Will Be Boys
by Kevin Mason
My father abhorred violence (not to say he didn't have his share of childhood scuffles), but at the same time, he didn't want his sons to become doormats for people to walk all over. So when my brother Adam came home on a fall afternoon in 1995 bearing the news that he had been challenged to a fight, my father decided to allow it. However, he was clear that violence was a last resort. "We'll try diplomacy first," he explained. "When all else fails, I want you to lay him out."
"What's diplomacy?" I asked.
"It means we argue with them first," my older brother explained.
My father chuckled. "It means we try to work it out with words, in a calm, rational manner."
I was about to ask what rational meant, but then I realized how much I didn't care at all.
"So when's this kid coming up here?" my father asked.
"At six o'clock," Adam replied. "He's pretty tough, Dad. He plays football on a real team that goes to tournaments and stuff."
"I bet he's tough, but you're smarter," Dad answered. "Just never act afraid. Bullies are like dogs, son: if they don't see fear, all they'll do is sit there and snarl at you."
"Why's this kid want to fight you?" I chimed in.
"Well," Adam began, "he always likes picking on me, which doesn't bug me. But the other day, he punched some girl and made her cry. I walked up and pushed him and knocked him over. Everyone laughed and he got mad and challenged me to a fight."
Dad grinned. "That's my boy, defending the honor of women. I'm proud of you, son."
Six o'clock found my father, my brother, and I sitting at the picnic table we had in the backyard. The evening sun hung low in the sky: its orange light creating sprawling, dark shadows that stretched across the lawn. It was one of those rare warm fall days you find clinging to a little bit of summer, despite the fact that it's surrounded by autumn's harshest. There was no sign of the bully.
Finally, at about quarter after, three figures wandered up the long, winding driveway. I saw a kid about Adam's height with short, painfully blonde hair and messed up teeth leading the group. I assumed he was the notorious Brian Timm, the challenger. Behind him and to his right shuffled a hulking mass of flesh, nearly my father's height and at least twice his weight. He waddled with little finesse, clumsily stumbling up the driveway, clearly out of breath from the short trek. A third kid stood behind and to the left of Mr. Timm: he was short and thin, with red hair, a freckled complexion, and a skeletal body. The three approached the table and invited themselves to sit across from us.
"What are all you doin' here?" Brian queried through his crooked teeth. "This is between me and Adam."
"Then why'd you bring these two guys?" I asked.
"Shut up you little snot," Brian snapped. "I wasn't speakin' to you."
"Be careful," my father cautioned.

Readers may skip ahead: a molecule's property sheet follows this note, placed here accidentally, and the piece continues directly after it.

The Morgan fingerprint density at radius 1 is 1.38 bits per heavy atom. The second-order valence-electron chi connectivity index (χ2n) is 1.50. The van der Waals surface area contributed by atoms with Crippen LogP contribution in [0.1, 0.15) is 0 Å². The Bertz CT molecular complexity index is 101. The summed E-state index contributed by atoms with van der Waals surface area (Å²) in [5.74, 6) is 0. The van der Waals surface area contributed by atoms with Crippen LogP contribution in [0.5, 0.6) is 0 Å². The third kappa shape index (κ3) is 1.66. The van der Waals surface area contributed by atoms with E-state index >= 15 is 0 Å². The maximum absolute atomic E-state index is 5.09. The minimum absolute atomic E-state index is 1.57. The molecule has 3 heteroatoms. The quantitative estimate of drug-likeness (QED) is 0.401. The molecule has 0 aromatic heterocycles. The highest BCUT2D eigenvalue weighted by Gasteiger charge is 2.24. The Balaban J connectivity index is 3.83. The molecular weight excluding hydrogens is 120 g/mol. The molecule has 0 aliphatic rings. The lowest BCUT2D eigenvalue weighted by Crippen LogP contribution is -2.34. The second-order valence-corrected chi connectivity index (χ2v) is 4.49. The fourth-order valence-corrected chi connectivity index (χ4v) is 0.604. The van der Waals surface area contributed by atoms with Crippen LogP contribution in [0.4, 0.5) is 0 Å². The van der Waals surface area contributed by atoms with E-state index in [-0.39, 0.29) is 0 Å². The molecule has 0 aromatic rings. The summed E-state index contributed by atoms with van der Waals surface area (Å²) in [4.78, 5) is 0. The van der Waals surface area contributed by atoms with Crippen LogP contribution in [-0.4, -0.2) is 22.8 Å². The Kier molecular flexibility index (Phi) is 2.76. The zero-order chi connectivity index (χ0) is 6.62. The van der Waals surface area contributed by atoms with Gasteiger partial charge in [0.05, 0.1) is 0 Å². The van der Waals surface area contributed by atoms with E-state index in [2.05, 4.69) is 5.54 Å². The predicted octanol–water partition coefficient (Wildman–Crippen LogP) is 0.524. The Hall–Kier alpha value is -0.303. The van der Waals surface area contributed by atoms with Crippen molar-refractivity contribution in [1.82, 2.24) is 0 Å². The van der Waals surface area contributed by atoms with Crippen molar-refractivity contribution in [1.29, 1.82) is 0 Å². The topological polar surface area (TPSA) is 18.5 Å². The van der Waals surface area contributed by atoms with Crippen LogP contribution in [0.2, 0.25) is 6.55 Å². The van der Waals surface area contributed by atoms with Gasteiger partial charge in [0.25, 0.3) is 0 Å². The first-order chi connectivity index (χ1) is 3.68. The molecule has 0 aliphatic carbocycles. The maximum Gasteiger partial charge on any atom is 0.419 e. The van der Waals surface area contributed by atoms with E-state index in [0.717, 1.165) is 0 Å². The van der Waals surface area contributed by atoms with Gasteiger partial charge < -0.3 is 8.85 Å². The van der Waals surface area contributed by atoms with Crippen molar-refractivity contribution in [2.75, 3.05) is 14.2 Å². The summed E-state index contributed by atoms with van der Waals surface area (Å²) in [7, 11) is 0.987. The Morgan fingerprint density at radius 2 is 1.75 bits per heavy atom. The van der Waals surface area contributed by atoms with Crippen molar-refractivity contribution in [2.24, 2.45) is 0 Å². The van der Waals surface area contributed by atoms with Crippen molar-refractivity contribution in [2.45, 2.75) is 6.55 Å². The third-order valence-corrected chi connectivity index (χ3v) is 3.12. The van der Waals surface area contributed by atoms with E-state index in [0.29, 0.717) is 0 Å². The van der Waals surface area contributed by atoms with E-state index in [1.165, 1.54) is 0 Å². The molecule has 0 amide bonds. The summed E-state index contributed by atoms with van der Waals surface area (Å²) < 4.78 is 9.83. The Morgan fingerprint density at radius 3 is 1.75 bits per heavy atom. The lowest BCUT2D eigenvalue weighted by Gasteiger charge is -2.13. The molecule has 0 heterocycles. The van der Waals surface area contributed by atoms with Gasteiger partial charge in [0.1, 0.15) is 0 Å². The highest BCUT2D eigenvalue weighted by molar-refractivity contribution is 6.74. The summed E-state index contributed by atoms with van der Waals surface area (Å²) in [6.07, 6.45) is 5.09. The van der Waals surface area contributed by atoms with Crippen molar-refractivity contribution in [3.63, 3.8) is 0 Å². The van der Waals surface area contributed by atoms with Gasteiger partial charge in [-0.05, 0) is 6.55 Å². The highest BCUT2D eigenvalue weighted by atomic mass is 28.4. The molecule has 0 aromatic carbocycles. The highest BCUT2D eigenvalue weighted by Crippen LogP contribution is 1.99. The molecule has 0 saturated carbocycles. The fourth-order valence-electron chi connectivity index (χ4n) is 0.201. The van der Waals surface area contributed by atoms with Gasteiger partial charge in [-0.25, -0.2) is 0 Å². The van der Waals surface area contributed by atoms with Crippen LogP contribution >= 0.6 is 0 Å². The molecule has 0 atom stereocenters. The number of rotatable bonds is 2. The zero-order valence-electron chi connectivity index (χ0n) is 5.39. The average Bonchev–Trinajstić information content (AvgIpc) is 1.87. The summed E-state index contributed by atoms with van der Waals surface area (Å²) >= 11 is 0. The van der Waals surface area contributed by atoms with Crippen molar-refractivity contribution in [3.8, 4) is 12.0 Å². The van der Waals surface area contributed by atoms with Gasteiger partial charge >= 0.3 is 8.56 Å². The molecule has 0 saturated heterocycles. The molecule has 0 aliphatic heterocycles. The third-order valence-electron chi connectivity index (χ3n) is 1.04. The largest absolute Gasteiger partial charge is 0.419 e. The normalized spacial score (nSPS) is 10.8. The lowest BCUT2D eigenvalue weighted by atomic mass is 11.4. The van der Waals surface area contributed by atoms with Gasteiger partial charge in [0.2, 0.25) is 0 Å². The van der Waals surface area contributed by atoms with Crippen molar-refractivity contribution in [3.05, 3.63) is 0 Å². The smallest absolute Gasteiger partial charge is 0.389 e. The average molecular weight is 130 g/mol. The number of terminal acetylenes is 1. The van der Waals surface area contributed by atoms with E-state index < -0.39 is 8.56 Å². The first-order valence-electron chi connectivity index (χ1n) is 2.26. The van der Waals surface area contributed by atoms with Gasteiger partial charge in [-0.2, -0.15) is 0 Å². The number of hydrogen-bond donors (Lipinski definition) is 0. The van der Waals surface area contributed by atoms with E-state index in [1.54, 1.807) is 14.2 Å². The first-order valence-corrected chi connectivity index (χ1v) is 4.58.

Brian laughed nervously. His chums remained silent.
"Anyway," Dad said, "I was promised a fight. I'm gonna go get my camcorder."
Brian and his friends weren't smiling anymore.
There was silence until Dad returned and set up his camera on his tripod. "Ready boys?"
Adam got up stood in view of the camera. Brian, after much silent reassurance from his buddies, joined him. The rest of us went and stood to watch. As I moved, I noticed that the red power indicator on top of the camera was not illuminated. It wouldn't be until later that night that I understood my father's clever ruse.
"Action!" Dad exclaimed.
Adam assumed a fighting stance as Brian charged, swinging blindly like a maniac. Adam sidestepped and watched as Brian spun, nearly falling, and charged once more. It was then that all hell broke loose.
The red-head, being the moron that he is, dived for Adam's feet, only to have Adam step on him as he got out of Brian's way once more. Enraged, I jumped on top of red and proceeded to pummel him in the gut until he curled up, whimpering. "Don't touch my brother!" I shouted as I got off of him.
I turned to my brother and saw that Adam had Brian on the ground and was currently dealing with the fat kid. However, Brian was returning to his feet and he didn't look happy. I charged into battle once more.
As Brian grabbed Adam in a headlock from behind, I leapt onto the fat kid's back and clung to his neck for dear life. Adam dropped to his knee and rolled forward, flipping Brian to the ground face first.
Meanwhile, I had the big guy bucking like a bronco. Adam ran up and punched him in the gut, as I jumped down. The kid wasn't hurt very badly and he very well could have kept on fighting, but there was really no point in continuing any farther. We had won, and he was outnumbered.
Brian and his lackeys gathered themselves up tearfully and began to stumble away, whimpering quietly.
"Go help them get home, boys," my dad said.
"But Dad--" I began to protest, but I was cut short by one of his razor sharp glances. "Yes sir," I said.
Not much later, we arrived at Brian's house, and after we had walked him to his doorstep, he did something that truly struck me harder than any of his punches ever could have. He turned and extended his hand toward my brother.
Without a moment's hesitation, Adam shook it.
Wordlessly, Brian stepped inside, shutting the door behind him.
The next day, Brian Timm joined us for dinner.